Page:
Hyde Park community proposes solutions for Teen Halloween

“People could have been killed,” says Ridgewood Court resident Thomas Christensen during the “Community Listening Session” at University Church. “Try to find a solution, or it will get worse.” (Photo by Marc Monaghan)

Contributing Writer

Organizers of Teen Halloween hosted a community forum Wednesday night at University Church, 5655 S. University Ave, to address community concerns after this year’s Halloween night violence which left a number vehicles destroyed, and at least 2 pedestrians injured. The police arrested 12 people.

Rachel Cane, who helped organize the party for teenagers at the Promontory, noted in a letter to Good Neighbors community group, “Our hope is that this will be a gathering of people with diverse views from diverse social circles, and that we can unify around some fundamental agreements about how we can all do better together throughout the upcoming year.”

The meeting drew in a number of community members and organizers, including Kenwood Academy students, a University of Chicago Police officer, and Ald. Sophia King (4th), who was there taking note of community concerns.

Participants discussed the history of Halloween on 53rd Street, an overview of this year’s Halloween night, and potential solutions for a more inclusive and safe event next year. Talking points and eye-witness accounts were presented by organizers and teen volunteers of the Teen Halloween event on The Promontory, followed by a community solution-building session.

“We had over 100 volunteers this year,” said Hyde Park resident Ebony Lucas. “Naturally what is highlighted, what is elevated and what gets most attention is the things that went wrong over the many things that went right. I’m not standing in front of you to lie to you or paint false narratives, things could have been better. We community members, vendors and business owners could have taken better steps to prepare for this party.”

“I want to say that on behalf of Kenwood Academy we are very sorry for what happened on Halloween night,” said Mya Minter, student body president at the school. “We are very appalled at the accusations that the students at Kenwood had to do something with this. It most certainly wasn’t us. We value leadership and service, and just a community as a whole… I just wanted to ensure that Kenwood is on your side.”

While the Teen Halloween was mentioned by many students to have been enjoyable, some community members felt that putting an end to events such as that one may help stop future incidents from happening.

“What happened was tragic. I’m not trying to make any excuses for it. I think that those who do things in the wrong should be punished for it,” said Brian McCoy, Teen Halloween volunteer.

“However, this doesn’t mean they should be kept out of our community, their just kids. We’ve all been kids. I’ve worked with these kids on both sides, and one thing I’ve learned is that all kids laugh the same when given the same resources and opportunities. We just have to work together to find something all teens can enjoy,” said McCoy.

Hunter Bounds, a sophomore at Kenwood suggested having inclusive activities at Harper Theater every week as one of the solutions to bring teenagers in peacefully. Free movie nights or discounted popcorn and soda open to all students [not just Kenwood students] would be a positive first step.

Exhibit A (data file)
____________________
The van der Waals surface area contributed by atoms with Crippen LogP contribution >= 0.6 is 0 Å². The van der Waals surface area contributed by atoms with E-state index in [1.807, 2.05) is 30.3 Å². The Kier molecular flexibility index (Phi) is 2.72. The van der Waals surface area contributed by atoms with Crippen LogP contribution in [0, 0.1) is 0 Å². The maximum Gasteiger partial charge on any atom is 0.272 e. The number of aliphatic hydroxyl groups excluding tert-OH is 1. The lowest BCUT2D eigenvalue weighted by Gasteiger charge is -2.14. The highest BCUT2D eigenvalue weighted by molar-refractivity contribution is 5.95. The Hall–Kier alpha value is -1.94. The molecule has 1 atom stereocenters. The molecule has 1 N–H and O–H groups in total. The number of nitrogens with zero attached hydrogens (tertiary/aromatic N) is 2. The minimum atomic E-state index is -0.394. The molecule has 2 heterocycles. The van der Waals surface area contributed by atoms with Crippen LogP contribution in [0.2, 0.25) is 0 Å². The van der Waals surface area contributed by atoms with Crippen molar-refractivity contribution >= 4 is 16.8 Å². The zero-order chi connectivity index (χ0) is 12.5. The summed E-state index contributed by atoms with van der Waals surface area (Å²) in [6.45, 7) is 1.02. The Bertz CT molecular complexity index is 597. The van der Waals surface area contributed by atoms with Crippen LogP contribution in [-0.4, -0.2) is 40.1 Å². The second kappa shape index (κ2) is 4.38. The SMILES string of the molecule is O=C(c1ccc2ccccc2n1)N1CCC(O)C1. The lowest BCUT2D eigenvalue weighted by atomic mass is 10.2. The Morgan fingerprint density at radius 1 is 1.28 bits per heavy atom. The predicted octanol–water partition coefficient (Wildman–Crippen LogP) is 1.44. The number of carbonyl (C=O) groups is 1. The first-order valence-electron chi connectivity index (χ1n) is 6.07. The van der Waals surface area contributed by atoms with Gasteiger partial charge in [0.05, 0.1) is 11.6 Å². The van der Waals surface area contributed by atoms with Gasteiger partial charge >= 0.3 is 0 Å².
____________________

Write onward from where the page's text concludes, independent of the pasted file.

“Kenwood’s on your side,” says Kenwood Academy High School senior and student council president Maya Minter as she speaks to an audience of over 100 during a “Community Listening Session” about Teen Halloween at University Church. (Photo by Marc Monaghan)

University of Chicago Police Captain Arthur Gillespie said he was saddened by the news of the violence in Hyde Park that night. As St. Thomas the Apostle school alum, the Hyde Park community is very dear to him as he had grown up here. While he did not work Halloween night, he was informed of the situation.

“I’m not here to speak for all officers, but I will say that the University of Chicago will take the acts of all the officers very seriously,” said University of Chicago Police Captain Arthur Gillespie. “We have been reviewing camera footage of officers that night. Any activity that was not professional or that is against our policies at the station will be addressed immediately.”

Dr. Rachel Cane, pediatrician at the University of Chicago said it was important to understand the situations these teens are going through, however complex they may be.

“We believe that a genuinely student-led initiative is a key for successful engagement. We want to offer young people opportunities for leadership, not only through the design and vision of these initiatives. Teen Halloween is about so much more than Halloween, and so much more than teenagers. It’s about building a safe environment and prosperous community. It’s about putting our values into action,” said Cane.

Ald. King said, “Our office doesn’t have all the answers, I’ve just been here listening all night taking notes and trying to come to some solutions. I think the biggest solution is that we need to bring in the community together and the conclusion is that organizations such as yours are part of the solution. The Hyde Park Neighborhood Club are perhaps a big part of the solution; I think definitely involving the teens are part of the solution.

“We need to continue to include our teens, they are going to come and be a part of it whether we choose to or not. We should choose to include them, to include them as part of the solutions and to try and have a better event next year… I look forward to continuing this conversation so that we can find a solution that is inclusionary, safe and fun for every group.”